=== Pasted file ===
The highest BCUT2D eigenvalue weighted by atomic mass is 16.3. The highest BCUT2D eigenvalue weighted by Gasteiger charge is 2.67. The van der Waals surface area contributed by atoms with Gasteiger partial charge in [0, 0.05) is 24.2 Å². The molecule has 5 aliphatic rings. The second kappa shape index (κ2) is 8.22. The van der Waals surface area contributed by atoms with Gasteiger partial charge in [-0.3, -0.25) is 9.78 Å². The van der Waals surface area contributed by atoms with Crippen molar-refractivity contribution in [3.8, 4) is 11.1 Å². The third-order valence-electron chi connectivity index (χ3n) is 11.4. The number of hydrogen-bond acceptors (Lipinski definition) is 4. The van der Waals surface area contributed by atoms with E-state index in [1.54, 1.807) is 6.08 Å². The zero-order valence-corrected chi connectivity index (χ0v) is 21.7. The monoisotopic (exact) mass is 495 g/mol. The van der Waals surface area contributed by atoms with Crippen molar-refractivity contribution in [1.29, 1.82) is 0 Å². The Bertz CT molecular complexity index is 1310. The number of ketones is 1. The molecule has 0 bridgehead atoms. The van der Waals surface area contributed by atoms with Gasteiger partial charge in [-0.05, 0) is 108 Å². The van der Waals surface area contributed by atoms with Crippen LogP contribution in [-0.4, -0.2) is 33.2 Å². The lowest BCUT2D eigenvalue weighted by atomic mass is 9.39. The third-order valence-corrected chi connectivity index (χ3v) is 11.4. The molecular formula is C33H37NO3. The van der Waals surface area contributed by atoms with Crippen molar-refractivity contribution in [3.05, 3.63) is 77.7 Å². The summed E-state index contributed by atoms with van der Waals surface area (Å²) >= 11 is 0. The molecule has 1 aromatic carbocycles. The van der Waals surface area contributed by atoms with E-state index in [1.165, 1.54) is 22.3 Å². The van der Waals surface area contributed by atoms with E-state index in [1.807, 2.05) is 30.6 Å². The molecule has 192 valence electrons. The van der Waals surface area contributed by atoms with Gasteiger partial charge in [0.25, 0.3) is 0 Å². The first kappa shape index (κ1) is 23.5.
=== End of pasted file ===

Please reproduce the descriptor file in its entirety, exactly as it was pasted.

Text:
The highest BCUT2D eigenvalue weighted by atomic mass is 16.3. The highest BCUT2D eigenvalue weighted by Gasteiger charge is 2.67. The van der Waals surface area contributed by atoms with Gasteiger partial charge in [0, 0.05) is 24.2 Å². The molecule has 5 aliphatic rings. The second kappa shape index (κ2) is 8.22. The van der Waals surface area contributed by atoms with Gasteiger partial charge in [-0.3, -0.25) is 9.78 Å². The van der Waals surface area contributed by atoms with Crippen molar-refractivity contribution in [3.8, 4) is 11.1 Å². The third-order valence-electron chi connectivity index (χ3n) is 11.4. The number of hydrogen-bond acceptors (Lipinski definition) is 4. The van der Waals surface area contributed by atoms with E-state index in [1.54, 1.807) is 6.08 Å². The zero-order valence-corrected chi connectivity index (χ0v) is 21.7. The monoisotopic (exact) mass is 495 g/mol. The van der Waals surface area contributed by atoms with Crippen molar-refractivity contribution in [1.29, 1.82) is 0 Å². The Bertz CT molecular complexity index is 1310. The number of ketones is 1. The molecule has 0 bridgehead atoms. The van der Waals surface area contributed by atoms with Gasteiger partial charge in [-0.05, 0) is 108 Å². The van der Waals surface area contributed by atoms with Crippen LogP contribution in [-0.4, -0.2) is 33.2 Å². The lowest BCUT2D eigenvalue weighted by atomic mass is 9.39. The third-order valence-corrected chi connectivity index (χ3v) is 11.4. The molecular formula is C33H37NO3. The van der Waals surface area contributed by atoms with Crippen molar-refractivity contribution in [3.05, 3.63) is 77.7 Å². The summed E-state index contributed by atoms with van der Waals surface area (Å²) >= 11 is 0. The molecule has 1 aromatic carbocycles. The van der Waals surface area contributed by atoms with E-state index in [1.165, 1.54) is 22.3 Å². The van der Waals surface area contributed by atoms with E-state index in [1.807, 2.05) is 30.6 Å². The molecule has 192 valence electrons. The van der Waals surface area contributed by atoms with Gasteiger partial charge in [0.25, 0.3) is 0 Å². The first kappa shape index (κ1) is 23.5.